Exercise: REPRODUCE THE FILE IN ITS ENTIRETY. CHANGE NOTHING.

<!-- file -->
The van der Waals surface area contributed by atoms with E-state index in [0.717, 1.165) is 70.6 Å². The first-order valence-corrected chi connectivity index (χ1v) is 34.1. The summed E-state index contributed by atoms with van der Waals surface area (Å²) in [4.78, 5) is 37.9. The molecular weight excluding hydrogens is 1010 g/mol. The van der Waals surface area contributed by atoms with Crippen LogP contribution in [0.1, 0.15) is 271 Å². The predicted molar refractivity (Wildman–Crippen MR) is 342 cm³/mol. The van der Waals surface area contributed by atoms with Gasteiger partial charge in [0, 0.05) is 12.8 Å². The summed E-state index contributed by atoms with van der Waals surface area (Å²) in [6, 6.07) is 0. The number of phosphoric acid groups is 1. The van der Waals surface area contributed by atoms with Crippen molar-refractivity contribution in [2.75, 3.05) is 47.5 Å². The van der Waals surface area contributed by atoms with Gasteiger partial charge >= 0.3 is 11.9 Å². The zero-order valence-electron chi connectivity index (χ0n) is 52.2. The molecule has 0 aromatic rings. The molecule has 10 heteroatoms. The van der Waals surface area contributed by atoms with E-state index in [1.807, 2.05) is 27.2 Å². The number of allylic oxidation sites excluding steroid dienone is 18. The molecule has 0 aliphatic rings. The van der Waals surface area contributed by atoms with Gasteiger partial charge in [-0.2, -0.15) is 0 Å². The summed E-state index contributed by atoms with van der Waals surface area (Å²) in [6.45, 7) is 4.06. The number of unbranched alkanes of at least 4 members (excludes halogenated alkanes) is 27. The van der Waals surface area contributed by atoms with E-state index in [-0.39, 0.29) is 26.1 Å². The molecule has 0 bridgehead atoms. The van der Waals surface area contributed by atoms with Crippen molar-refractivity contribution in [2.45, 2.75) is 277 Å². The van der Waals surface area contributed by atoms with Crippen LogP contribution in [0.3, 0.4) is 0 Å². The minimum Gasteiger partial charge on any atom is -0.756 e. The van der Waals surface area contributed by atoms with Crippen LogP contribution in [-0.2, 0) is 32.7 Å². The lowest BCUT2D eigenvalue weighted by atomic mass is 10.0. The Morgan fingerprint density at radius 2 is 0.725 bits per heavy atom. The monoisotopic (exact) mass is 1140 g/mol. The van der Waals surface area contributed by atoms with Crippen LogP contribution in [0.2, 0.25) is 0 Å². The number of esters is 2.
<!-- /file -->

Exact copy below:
The van der Waals surface area contributed by atoms with E-state index in [0.717, 1.165) is 70.6 Å². The first-order valence-corrected chi connectivity index (χ1v) is 34.1. The summed E-state index contributed by atoms with van der Waals surface area (Å²) in [4.78, 5) is 37.9. The molecular weight excluding hydrogens is 1010 g/mol. The van der Waals surface area contributed by atoms with Crippen LogP contribution in [0.1, 0.15) is 271 Å². The predicted molar refractivity (Wildman–Crippen MR) is 342 cm³/mol. The van der Waals surface area contributed by atoms with Gasteiger partial charge in [0, 0.05) is 12.8 Å². The summed E-state index contributed by atoms with van der Waals surface area (Å²) in [6, 6.07) is 0. The number of phosphoric acid groups is 1. The van der Waals surface area contributed by atoms with Crippen molar-refractivity contribution in [2.75, 3.05) is 47.5 Å². The van der Waals surface area contributed by atoms with Gasteiger partial charge >= 0.3 is 11.9 Å². The zero-order valence-electron chi connectivity index (χ0n) is 52.2. The molecule has 0 aromatic rings. The molecule has 10 heteroatoms. The van der Waals surface area contributed by atoms with E-state index in [1.807, 2.05) is 27.2 Å². The number of allylic oxidation sites excluding steroid dienone is 18. The molecule has 0 aliphatic rings. The van der Waals surface area contributed by atoms with Gasteiger partial charge in [-0.2, -0.15) is 0 Å². The summed E-state index contributed by atoms with van der Waals surface area (Å²) in [6.45, 7) is 4.06. The number of unbranched alkanes of at least 4 members (excludes halogenated alkanes) is 27. The van der Waals surface area contributed by atoms with E-state index in [-0.39, 0.29) is 26.1 Å². The molecule has 0 bridgehead atoms. The van der Waals surface area contributed by atoms with Crippen molar-refractivity contribution in [2.45, 2.75) is 277 Å². The van der Waals surface area contributed by atoms with Crippen LogP contribution in [0.3, 0.4) is 0 Å². The minimum Gasteiger partial charge on any atom is -0.756 e. The van der Waals surface area contributed by atoms with Crippen LogP contribution in [-0.2, 0) is 32.7 Å². The lowest BCUT2D eigenvalue weighted by atomic mass is 10.0. The Morgan fingerprint density at radius 2 is 0.725 bits per heavy atom. The monoisotopic (exact) mass is 1140 g/mol. The van der Waals surface area contributed by atoms with Crippen LogP contribution in [0.2, 0.25) is 0 Å². The number of esters is 2.